Taylor Keeping A Positive Outlook

The Triple-A level can be a place of frustration for many prospects around baseball. Young players often spend years watching and waiting for opportunities to open up at the major league level and it easy for those players to turn bitter about the process as they wait. Michael Taylor has been caught in the Triple-A waiting game for the past two-plus seasons, but he is keeping a positive outlook.

As late as December, Michael Taylor's path to the major leagues looked to be wide-open. At that point during the off-season, the Oakland A's looked to be clearing house in their outfield. They were expected to say good-bye to their four starting outfielders/DHs from the 2011 season – Coco Crisp, Josh Willingham, David DeJesus and Hideki Matsui – and were expected to go with a youth movement in the outfield.

Things began to change dramatically for the A's and for Taylor in early December when Oakland traded Trevor Cahill and Craig Breslow to the Arizona Diamondbacks for a package of players that included outfielder Collin Cowgill. The A's then continued to add outfielders when they dealt closer Andrew Bailey to the Boston Red Sox for, among others, outfielder Josh Reddick. The outfield collection continued into January with the re-signing of veteran Coco Crisp and acquisitions of veterans Seth Smith and Jonny Gomes. The A's culminated that activity with the surprising free agent signings of veteran DH Manny Ramirez and Cuban superstar Yoenis Cespedes.

By the time spring training rolled around, Taylor's path to landing on the A's Opening Day roster was all but closed. He received 20 at-bats in big league camp, but managed only four hits and was sent back to minor league camp before the A's departed for Tokyo, Japan, making it official that Taylor would be starting a third season with the A's Triple-A squad.

Taylor didn't allow the disappointment of being sent down from big league camp get him down, however. He had a productive final two weeks in minor league camp and is feeling locked in at the start of the 2012 minor league season.

"I'm excited to get out there and get at-bats and just continue to go along with the process. I've said this before, but I feel good, I feel ready," Taylor said.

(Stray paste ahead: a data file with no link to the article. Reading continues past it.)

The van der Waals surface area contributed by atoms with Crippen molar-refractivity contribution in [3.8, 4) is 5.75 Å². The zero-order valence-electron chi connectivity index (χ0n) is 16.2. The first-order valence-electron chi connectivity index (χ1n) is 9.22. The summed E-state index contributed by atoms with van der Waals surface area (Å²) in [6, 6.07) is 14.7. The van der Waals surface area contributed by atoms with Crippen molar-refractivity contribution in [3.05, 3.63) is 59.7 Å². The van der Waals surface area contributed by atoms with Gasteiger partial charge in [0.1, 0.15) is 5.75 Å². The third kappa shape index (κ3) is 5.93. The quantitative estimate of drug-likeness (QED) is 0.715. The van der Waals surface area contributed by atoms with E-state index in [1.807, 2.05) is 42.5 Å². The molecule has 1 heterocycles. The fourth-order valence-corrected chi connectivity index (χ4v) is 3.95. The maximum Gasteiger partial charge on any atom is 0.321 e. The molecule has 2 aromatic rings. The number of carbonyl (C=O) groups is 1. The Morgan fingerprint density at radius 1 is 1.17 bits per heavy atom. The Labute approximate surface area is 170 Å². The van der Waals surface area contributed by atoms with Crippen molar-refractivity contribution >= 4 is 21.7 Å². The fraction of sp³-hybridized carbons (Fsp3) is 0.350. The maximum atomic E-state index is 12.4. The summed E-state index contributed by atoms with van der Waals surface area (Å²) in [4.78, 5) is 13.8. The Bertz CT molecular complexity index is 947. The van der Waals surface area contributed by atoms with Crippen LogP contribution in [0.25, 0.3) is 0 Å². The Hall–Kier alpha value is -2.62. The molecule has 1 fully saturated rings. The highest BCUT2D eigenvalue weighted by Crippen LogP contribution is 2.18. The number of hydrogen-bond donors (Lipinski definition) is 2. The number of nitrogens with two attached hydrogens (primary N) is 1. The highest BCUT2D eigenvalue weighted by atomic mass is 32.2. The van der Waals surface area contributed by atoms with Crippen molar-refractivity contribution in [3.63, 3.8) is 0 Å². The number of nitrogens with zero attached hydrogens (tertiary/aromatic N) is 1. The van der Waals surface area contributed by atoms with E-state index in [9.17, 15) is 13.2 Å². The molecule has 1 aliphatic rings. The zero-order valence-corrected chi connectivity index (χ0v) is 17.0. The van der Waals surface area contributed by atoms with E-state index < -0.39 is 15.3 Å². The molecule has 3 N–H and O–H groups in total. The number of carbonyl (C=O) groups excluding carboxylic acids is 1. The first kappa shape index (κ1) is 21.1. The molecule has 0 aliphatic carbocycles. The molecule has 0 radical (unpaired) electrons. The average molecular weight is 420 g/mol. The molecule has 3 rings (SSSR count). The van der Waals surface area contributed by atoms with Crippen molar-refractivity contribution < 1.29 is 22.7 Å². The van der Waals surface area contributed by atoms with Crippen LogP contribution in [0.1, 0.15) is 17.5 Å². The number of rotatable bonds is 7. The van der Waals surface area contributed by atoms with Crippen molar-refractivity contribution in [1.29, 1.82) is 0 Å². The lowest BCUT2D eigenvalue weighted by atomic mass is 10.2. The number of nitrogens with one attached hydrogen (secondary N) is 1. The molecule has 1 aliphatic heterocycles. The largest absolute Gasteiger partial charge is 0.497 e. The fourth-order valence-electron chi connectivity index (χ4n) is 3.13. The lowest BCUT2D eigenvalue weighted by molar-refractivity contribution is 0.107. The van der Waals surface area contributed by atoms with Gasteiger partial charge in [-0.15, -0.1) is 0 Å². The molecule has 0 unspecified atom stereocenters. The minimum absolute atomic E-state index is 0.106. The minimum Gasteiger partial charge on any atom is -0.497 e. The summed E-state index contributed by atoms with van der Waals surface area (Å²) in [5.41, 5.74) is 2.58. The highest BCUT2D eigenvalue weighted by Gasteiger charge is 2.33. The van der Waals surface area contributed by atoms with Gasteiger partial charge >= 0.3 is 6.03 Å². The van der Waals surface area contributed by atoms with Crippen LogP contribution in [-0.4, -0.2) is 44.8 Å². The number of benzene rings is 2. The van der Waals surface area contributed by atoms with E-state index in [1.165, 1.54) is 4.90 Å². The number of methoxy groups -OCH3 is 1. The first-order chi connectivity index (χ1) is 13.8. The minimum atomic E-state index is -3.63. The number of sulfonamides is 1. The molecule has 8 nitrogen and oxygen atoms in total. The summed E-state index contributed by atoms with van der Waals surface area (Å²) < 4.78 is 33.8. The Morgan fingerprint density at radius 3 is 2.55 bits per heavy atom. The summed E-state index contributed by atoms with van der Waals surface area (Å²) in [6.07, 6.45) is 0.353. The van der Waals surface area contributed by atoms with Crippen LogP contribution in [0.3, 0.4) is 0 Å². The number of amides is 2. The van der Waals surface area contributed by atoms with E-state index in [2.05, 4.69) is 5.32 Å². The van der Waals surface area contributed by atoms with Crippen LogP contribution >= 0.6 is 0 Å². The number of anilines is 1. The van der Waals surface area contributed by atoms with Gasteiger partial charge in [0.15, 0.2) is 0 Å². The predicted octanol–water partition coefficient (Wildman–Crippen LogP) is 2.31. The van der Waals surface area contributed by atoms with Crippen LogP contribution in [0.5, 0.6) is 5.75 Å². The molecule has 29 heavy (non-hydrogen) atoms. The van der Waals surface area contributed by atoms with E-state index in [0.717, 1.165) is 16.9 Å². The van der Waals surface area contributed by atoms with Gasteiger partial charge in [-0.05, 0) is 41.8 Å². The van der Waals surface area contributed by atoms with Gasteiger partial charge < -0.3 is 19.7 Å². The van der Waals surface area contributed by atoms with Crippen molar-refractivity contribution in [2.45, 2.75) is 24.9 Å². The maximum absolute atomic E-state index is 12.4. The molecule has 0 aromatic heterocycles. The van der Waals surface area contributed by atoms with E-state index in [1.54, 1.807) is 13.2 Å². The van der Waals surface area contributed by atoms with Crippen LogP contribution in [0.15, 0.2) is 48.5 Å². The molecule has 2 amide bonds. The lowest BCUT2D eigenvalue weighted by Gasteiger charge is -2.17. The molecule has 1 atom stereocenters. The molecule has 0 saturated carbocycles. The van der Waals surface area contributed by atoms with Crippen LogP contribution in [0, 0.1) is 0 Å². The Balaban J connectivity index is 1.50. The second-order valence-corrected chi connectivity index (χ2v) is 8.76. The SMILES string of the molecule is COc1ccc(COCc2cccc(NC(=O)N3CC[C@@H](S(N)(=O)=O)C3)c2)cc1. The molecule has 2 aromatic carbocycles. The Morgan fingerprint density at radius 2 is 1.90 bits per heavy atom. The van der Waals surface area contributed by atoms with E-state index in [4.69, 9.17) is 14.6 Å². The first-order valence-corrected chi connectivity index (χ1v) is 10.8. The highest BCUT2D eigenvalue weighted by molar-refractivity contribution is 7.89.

Obviously the goal for every minor league player is to reach the big leagues, but Taylor is looking forward to suiting up for the River Cats once again. During Taylor's first two seasons with Sacramento, the River Cats made the post-season both years and Taylor has enjoyed being part of a winning situation.

"I've done this enough to where I feel comfortable being in this situation here [in Sacramento]. Obviously, this team is going to be really good again. It should be a lot of fun," Taylor said.

Since joining the A's organization via a three-way trade involving his original organization – the Philadelphia Phillies – and the Toronto Blue Jays, Taylor and the A's hitting coaches have been hard at work tinkering with the mechanics of his sometimes complicated swing. Last season, Taylor and then-Sacramento hitting coach Todd Steverson spent a significant amount of time working on getting Taylor in position to be able to drive the ball when pitchers give him the opportunity to do so. The results were positive, as Taylor's homerun total jumped from six in 127 games in 2010 to 16 in only 93 games in 2011.

Feeling comfortable with the mechanics of his swing, Taylor is now focused on perfecting his timing at the plate.

"That's kind of our focus going into this right now, to have the rhythm of the ‘dance' between the pitcher and the hitter. Having that be consistent is the main goal," Taylor said.

The Florida native is also starting off his season healthy, an advantage he didn't enjoy in 2011 when he injured his wrist during spring training and was forced to miss the first six weeks of the regular season.

"[The wrist] has been good. I'm still wearing the same brace I've been wearing for the past year or so," Taylor said. "I'm still involved with the same daily exercise routine that I do with the wrist. I did a lot of strengthening this off-season, so it feels good."

The River Cats' Opening Day roster is crowded with talented outfielders, as Taylor is joined by 2009 A's first-round pick Grant Green, A's 2011 co-minor league player of the year Jermaine Mitchell and veterans Jeff Fiorentino and Brandon Moss. Taylor figures to be in the line-up most days, but his position may change frequently from left to right and even center on occasion. The Stanford alum is ready for whatever role River Cats' manager Darren Bush throws at him.

"Wherever they want to play me, I'll play. Left, right. If they want to put me at shortstop or have me pitch or catch, I'm there," Taylor said, laughing. "I'm looking forward to getting going and for the season to start."

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